Smoothie operator teaches kids a thing or two about businessI caught the first episode of “Be Your Own Boss” on BBC3 last night and I’m already hooked. It’s a new show, fronted by Richard Reed, one of the co-founders of Innocent, the smoothie makers, which aims to discover the next generation of entrepreneurs.

The show is a mixture of Dragon’s Den and the X Factor, with a dash of The Apprentice thrown in for good measure. In the first episode a trendy London warehouse is transformed into a cross between a manic trade fair and Moroccan souk in which 500 hopefuls try to grab Reed’s attention with their business pitches. Some of the ideas are terrible (the sick cup), others are bizarre (bubble-gum flavour chicken marinade) but Reed uncovers a few gems.

In each show he gives seed capital of up to £5000 to his three favourite ideas, sees how well they use it and then chooses the best one, injecting £50,000 into their business.

It’s a great concept for a show and it’s great to see the world of business portrayed in a positive light on TV. They’re young people with nothing but an idea and bundles of enthusiasm.

Like every good TV show, what really makes it are the personalities of the contestants and Reed himself. Jacob, a 19-year old business student from Huddersfield has a great idea to offer festival goers a complete camping kit for £60. “I’ve always had this weird passion for business. In 80 years’ time do you want to be someone who got a really high score on a Call Of Duty or someone who’s hopefully made a difference?”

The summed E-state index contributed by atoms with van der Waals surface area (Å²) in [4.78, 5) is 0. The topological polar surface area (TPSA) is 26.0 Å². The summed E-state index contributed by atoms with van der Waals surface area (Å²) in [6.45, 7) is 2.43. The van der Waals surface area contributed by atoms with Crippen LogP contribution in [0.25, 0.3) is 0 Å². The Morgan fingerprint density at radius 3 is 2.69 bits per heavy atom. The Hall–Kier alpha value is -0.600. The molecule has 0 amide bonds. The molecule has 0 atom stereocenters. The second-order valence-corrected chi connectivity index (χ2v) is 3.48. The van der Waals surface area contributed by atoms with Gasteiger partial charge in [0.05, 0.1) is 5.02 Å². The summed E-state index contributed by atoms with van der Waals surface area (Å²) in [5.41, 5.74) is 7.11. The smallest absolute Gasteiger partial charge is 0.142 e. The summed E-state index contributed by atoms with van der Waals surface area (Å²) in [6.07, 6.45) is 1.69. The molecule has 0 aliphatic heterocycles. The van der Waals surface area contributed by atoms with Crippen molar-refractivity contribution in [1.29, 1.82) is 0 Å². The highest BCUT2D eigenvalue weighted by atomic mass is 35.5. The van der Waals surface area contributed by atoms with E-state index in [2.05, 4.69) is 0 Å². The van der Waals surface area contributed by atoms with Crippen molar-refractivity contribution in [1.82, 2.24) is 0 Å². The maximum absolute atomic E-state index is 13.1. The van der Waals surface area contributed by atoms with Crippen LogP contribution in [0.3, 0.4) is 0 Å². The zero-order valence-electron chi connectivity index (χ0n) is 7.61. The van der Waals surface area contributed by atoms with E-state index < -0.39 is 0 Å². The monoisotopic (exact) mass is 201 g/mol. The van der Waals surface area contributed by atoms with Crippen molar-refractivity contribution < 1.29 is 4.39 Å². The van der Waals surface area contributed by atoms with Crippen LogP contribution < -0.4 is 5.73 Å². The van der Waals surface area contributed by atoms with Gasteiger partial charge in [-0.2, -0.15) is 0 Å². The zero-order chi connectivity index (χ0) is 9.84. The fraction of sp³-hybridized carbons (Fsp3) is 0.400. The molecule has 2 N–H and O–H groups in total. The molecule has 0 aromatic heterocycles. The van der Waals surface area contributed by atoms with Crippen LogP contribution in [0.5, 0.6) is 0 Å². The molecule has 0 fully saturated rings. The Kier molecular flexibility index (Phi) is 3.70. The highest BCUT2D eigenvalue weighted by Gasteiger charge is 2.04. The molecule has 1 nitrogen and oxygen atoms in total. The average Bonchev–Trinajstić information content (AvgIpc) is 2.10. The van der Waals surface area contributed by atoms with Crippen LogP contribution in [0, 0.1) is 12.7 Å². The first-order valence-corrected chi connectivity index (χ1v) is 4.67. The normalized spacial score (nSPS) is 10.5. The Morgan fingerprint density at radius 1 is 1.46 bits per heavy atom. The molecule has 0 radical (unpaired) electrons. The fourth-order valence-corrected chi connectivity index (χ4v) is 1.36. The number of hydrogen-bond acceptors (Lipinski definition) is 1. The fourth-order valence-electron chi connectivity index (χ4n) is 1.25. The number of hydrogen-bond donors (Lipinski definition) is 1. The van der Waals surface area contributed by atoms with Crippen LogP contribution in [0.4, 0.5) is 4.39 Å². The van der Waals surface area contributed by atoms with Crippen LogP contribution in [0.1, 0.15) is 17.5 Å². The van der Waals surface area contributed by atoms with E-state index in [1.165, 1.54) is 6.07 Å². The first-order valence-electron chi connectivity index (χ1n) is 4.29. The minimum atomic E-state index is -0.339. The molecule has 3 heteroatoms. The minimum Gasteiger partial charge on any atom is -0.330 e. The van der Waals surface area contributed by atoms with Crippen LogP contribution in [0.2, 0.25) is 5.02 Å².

Jacob sympathizes with the pressure Reed (who’s 39) is under to invest in the right businesses. “He’s got a lot of responsibility on his shoulders. If it all goes wrong we’ve got a lifetime to improve our credit ratings.”

Jezz, who, with his friend Ben, is the brains behind the custom bike company Mango, admits his Mum would love him to go out and get a job, but says: “I don’t want to work for someone else and they get all the rewards. I want to work for myself.”

Reed shatters any stereotype that TV businessmen are like TV chefs: bad tempered and foul mouthed. He’s polite, relaxed and quick to offer helpful, practical advice. He sounds genuinely apologetic when he tells the camera he gave Jacob and his partner a hard time and looks genuinely pained when he breaks the bad news that he won’t invest in an idea.

Reed returns the contestants’passion in spades and his commitment to giving entrepreneurs a leg up radiates through. This isn’t just format TV; he genuinely believes in what it’s trying to achieve. That’s why I’ll be watching next week.

Tell us what you thought of the first episode here.